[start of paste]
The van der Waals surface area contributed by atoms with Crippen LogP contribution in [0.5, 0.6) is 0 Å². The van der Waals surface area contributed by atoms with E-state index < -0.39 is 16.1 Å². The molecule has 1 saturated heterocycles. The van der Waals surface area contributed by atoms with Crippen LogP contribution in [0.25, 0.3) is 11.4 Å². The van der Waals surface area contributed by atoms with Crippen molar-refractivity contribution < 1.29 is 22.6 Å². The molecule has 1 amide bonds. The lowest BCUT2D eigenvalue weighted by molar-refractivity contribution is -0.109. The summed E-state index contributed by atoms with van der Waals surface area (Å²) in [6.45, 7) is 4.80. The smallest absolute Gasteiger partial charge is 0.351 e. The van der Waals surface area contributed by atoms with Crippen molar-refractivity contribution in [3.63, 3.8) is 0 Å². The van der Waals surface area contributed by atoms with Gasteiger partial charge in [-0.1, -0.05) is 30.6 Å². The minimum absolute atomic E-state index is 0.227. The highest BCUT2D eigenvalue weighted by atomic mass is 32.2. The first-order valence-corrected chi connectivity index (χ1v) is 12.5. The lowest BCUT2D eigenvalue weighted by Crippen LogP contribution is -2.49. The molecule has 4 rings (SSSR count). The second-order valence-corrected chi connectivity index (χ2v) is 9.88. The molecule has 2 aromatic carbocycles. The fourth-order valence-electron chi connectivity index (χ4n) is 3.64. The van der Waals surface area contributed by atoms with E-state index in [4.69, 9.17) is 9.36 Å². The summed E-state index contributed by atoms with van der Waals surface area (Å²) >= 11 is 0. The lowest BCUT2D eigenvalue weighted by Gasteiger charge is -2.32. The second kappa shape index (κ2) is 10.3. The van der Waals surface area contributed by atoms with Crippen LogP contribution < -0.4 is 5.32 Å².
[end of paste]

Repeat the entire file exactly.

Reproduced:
The van der Waals surface area contributed by atoms with Crippen LogP contribution in [0.5, 0.6) is 0 Å². The van der Waals surface area contributed by atoms with E-state index < -0.39 is 16.1 Å². The molecule has 1 saturated heterocycles. The van der Waals surface area contributed by atoms with Crippen LogP contribution in [0.25, 0.3) is 11.4 Å². The van der Waals surface area contributed by atoms with Crippen molar-refractivity contribution < 1.29 is 22.6 Å². The molecule has 1 amide bonds. The lowest BCUT2D eigenvalue weighted by molar-refractivity contribution is -0.109. The summed E-state index contributed by atoms with van der Waals surface area (Å²) in [6.45, 7) is 4.80. The smallest absolute Gasteiger partial charge is 0.351 e. The van der Waals surface area contributed by atoms with Crippen molar-refractivity contribution in [3.63, 3.8) is 0 Å². The van der Waals surface area contributed by atoms with Gasteiger partial charge in [-0.1, -0.05) is 30.6 Å². The minimum absolute atomic E-state index is 0.227. The highest BCUT2D eigenvalue weighted by atomic mass is 32.2. The first-order valence-corrected chi connectivity index (χ1v) is 12.5. The lowest BCUT2D eigenvalue weighted by Crippen LogP contribution is -2.49. The molecule has 4 rings (SSSR count). The second-order valence-corrected chi connectivity index (χ2v) is 9.88. The molecule has 2 aromatic carbocycles. The fourth-order valence-electron chi connectivity index (χ4n) is 3.64. The van der Waals surface area contributed by atoms with E-state index in [4.69, 9.17) is 9.36 Å². The summed E-state index contributed by atoms with van der Waals surface area (Å²) >= 11 is 0. The lowest BCUT2D eigenvalue weighted by Gasteiger charge is -2.32. The second kappa shape index (κ2) is 10.3. The van der Waals surface area contributed by atoms with Crippen LogP contribution < -0.4 is 5.32 Å².